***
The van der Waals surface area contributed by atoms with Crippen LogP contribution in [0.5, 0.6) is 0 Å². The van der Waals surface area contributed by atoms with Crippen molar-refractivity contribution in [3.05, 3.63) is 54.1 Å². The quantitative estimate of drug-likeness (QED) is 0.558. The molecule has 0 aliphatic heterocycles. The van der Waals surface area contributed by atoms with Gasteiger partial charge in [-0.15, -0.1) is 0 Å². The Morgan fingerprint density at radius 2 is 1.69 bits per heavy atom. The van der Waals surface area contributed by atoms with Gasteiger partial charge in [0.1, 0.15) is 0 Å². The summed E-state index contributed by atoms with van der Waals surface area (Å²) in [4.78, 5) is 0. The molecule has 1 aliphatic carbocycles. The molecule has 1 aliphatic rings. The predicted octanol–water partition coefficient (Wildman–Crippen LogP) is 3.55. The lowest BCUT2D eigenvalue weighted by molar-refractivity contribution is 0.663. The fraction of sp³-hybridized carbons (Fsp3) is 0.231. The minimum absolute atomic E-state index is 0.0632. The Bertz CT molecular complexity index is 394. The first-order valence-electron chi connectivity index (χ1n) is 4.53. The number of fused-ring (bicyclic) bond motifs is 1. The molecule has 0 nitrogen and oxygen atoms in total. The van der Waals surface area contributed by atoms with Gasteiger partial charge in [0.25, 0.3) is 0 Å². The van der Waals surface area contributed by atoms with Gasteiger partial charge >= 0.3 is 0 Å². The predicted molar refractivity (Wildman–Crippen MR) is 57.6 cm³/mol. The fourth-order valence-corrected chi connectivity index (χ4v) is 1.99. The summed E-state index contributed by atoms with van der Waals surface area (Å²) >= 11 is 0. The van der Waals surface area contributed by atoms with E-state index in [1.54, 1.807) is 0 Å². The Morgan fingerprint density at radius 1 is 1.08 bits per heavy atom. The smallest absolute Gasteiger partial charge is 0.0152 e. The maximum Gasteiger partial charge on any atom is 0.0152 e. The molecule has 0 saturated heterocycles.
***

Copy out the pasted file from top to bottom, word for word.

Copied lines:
The van der Waals surface area contributed by atoms with Crippen LogP contribution in [0.5, 0.6) is 0 Å². The van der Waals surface area contributed by atoms with Crippen molar-refractivity contribution in [3.05, 3.63) is 54.1 Å². The quantitative estimate of drug-likeness (QED) is 0.558. The molecule has 0 aliphatic heterocycles. The van der Waals surface area contributed by atoms with Gasteiger partial charge in [-0.15, -0.1) is 0 Å². The Morgan fingerprint density at radius 2 is 1.69 bits per heavy atom. The van der Waals surface area contributed by atoms with Gasteiger partial charge in [0.1, 0.15) is 0 Å². The summed E-state index contributed by atoms with van der Waals surface area (Å²) in [4.78, 5) is 0. The molecule has 1 aliphatic carbocycles. The molecule has 1 aliphatic rings. The predicted octanol–water partition coefficient (Wildman–Crippen LogP) is 3.55. The lowest BCUT2D eigenvalue weighted by molar-refractivity contribution is 0.663. The fraction of sp³-hybridized carbons (Fsp3) is 0.231. The minimum absolute atomic E-state index is 0.0632. The Bertz CT molecular complexity index is 394. The first-order valence-electron chi connectivity index (χ1n) is 4.53. The number of fused-ring (bicyclic) bond motifs is 1. The molecule has 0 nitrogen and oxygen atoms in total. The van der Waals surface area contributed by atoms with Gasteiger partial charge in [0.25, 0.3) is 0 Å². The van der Waals surface area contributed by atoms with Gasteiger partial charge >= 0.3 is 0 Å². The predicted molar refractivity (Wildman–Crippen MR) is 57.6 cm³/mol. The fourth-order valence-corrected chi connectivity index (χ4v) is 1.99. The summed E-state index contributed by atoms with van der Waals surface area (Å²) >= 11 is 0. The van der Waals surface area contributed by atoms with E-state index in [1.54, 1.807) is 0 Å². The Morgan fingerprint density at radius 1 is 1.08 bits per heavy atom. The smallest absolute Gasteiger partial charge is 0.0152 e. The maximum Gasteiger partial charge on any atom is 0.0152 e. The molecule has 0 saturated heterocycles.